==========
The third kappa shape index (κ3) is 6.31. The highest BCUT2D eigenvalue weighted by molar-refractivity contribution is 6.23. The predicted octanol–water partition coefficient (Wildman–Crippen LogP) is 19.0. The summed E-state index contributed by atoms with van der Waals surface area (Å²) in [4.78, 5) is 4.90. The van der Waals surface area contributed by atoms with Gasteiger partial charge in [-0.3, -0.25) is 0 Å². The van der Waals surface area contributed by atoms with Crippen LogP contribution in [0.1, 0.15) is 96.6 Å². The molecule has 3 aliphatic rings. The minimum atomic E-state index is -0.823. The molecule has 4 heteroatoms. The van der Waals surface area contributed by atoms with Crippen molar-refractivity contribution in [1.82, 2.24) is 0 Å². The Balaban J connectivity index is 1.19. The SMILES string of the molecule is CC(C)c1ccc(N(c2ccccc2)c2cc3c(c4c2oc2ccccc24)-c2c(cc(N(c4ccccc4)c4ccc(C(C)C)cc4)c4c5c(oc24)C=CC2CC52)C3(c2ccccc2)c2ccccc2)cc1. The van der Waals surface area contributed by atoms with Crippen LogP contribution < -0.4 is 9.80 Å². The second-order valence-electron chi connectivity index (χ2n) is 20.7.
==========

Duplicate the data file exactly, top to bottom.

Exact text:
The third kappa shape index (κ3) is 6.31. The highest BCUT2D eigenvalue weighted by molar-refractivity contribution is 6.23. The predicted octanol–water partition coefficient (Wildman–Crippen LogP) is 19.0. The summed E-state index contributed by atoms with van der Waals surface area (Å²) in [4.78, 5) is 4.90. The van der Waals surface area contributed by atoms with Gasteiger partial charge in [-0.3, -0.25) is 0 Å². The van der Waals surface area contributed by atoms with Crippen LogP contribution in [0.1, 0.15) is 96.6 Å². The molecule has 3 aliphatic rings. The minimum atomic E-state index is -0.823. The molecule has 4 heteroatoms. The van der Waals surface area contributed by atoms with Crippen molar-refractivity contribution in [1.82, 2.24) is 0 Å². The Balaban J connectivity index is 1.19. The SMILES string of the molecule is CC(C)c1ccc(N(c2ccccc2)c2cc3c(c4c2oc2ccccc24)-c2c(cc(N(c4ccccc4)c4ccc(C(C)C)cc4)c4c5c(oc24)C=CC2CC52)C3(c2ccccc2)c2ccccc2)cc1. The van der Waals surface area contributed by atoms with Crippen LogP contribution < -0.4 is 9.80 Å². The second-order valence-electron chi connectivity index (χ2n) is 20.7.